Thursday, 18 January, 2018

United Arab Emirates Hacked Qatar, Sparking Gulf Crisis

Melinda Barton | 18 July, 2017, 06:29

Saudi Arabia, the United Arab Emirates, Bahrain and Egypt imposed sanctions on Qatar on June 5, cutting diplomatic and transport ties with the tiny Gulf monarchy, accusing it of financing extremist groups and allying with Gulf Arab states arch-foe Iran.

"I just want to say that the Post story is completely untrue", the Emirates' minister of state for foreign affairs, Anwar Gargash, told the BBC. The hack also involved the planting of damning false stories about Qatar's emir. "You will see in the next few days the story will die".

Qatar said those reports were fabricated and posted by hackers, though it hasn't identified the source.

Qatar has been ostracised by its neighbours since reports revealed its emir making comments praising Hamas and calling Iran an "Islamic power". UAE Ambassador Yousef al-Otaiba denied the report in a statement, saying it was "false", the Post said. It continued: "What is true is Qatar's behaviour". Funding, supporting, and enabling extremists from the Taliban to Hamas and Qadafi.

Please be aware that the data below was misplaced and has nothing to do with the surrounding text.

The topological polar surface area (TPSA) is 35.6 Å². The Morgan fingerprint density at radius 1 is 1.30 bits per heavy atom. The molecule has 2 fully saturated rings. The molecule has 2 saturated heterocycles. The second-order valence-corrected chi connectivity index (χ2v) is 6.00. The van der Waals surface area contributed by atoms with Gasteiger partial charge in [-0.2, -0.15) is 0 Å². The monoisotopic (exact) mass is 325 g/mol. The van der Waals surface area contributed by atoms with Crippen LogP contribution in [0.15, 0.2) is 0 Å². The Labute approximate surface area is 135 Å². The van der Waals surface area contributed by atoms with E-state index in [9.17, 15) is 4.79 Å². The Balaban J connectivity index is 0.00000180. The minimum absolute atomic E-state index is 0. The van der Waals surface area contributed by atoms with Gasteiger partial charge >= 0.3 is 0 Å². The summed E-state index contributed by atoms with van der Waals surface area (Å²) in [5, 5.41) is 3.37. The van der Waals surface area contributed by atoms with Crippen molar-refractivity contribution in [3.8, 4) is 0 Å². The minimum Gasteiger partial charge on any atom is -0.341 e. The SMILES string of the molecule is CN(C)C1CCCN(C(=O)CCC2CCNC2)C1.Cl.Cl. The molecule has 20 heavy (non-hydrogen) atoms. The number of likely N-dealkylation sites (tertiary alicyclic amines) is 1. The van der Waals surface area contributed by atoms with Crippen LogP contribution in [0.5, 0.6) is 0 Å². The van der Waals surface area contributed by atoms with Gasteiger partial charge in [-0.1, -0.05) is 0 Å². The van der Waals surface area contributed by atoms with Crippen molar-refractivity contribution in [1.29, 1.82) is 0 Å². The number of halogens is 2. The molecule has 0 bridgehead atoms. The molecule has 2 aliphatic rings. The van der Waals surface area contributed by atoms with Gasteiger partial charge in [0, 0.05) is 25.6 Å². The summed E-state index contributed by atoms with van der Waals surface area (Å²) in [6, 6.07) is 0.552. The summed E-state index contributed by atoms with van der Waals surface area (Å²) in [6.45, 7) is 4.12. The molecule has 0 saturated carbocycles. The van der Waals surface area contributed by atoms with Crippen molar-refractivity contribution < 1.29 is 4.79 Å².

Speaking at the Chatham House worldwide affairs think tank in London, Mr Gargash repeated claims - denied by Qatar - that the country funds extremists.

The statement cited the government's communications director, Sheikh Saif bin Ahmad al-Thani, as saying it was "especially unfortunate that this shameful act of cyber terrorism is being attributed to a fellow member of the Gulf Cooperation Council". It added that the "crime" against its state news agency by a Gulf nation was a violation of worldwide law.

Gargash's speech in London appeared to question Qatar's future in the GCC.

"This is our message: You can not be part of a regional organization dedicated to strengthening mutual security and furthering mutual interests, and at the same time undermine that security and harm those interests".

When asked whether Qatar's membership was at stake, Gargash did not answer directly and repeated his remarks.

During his trip to Saudi Arabia in late May, Donald Trump implored the leaders of the Muslim world to crack down on the perpetuators - and financiers - of terrorism within their midst. They then broke relations with Qatar and declared a trade and diplomatic boycott, sending the region into a political and diplomatic tailspin that Secretary of State Rex Tillerson has warned could undermine USA counterterrorism efforts against the Islamic State.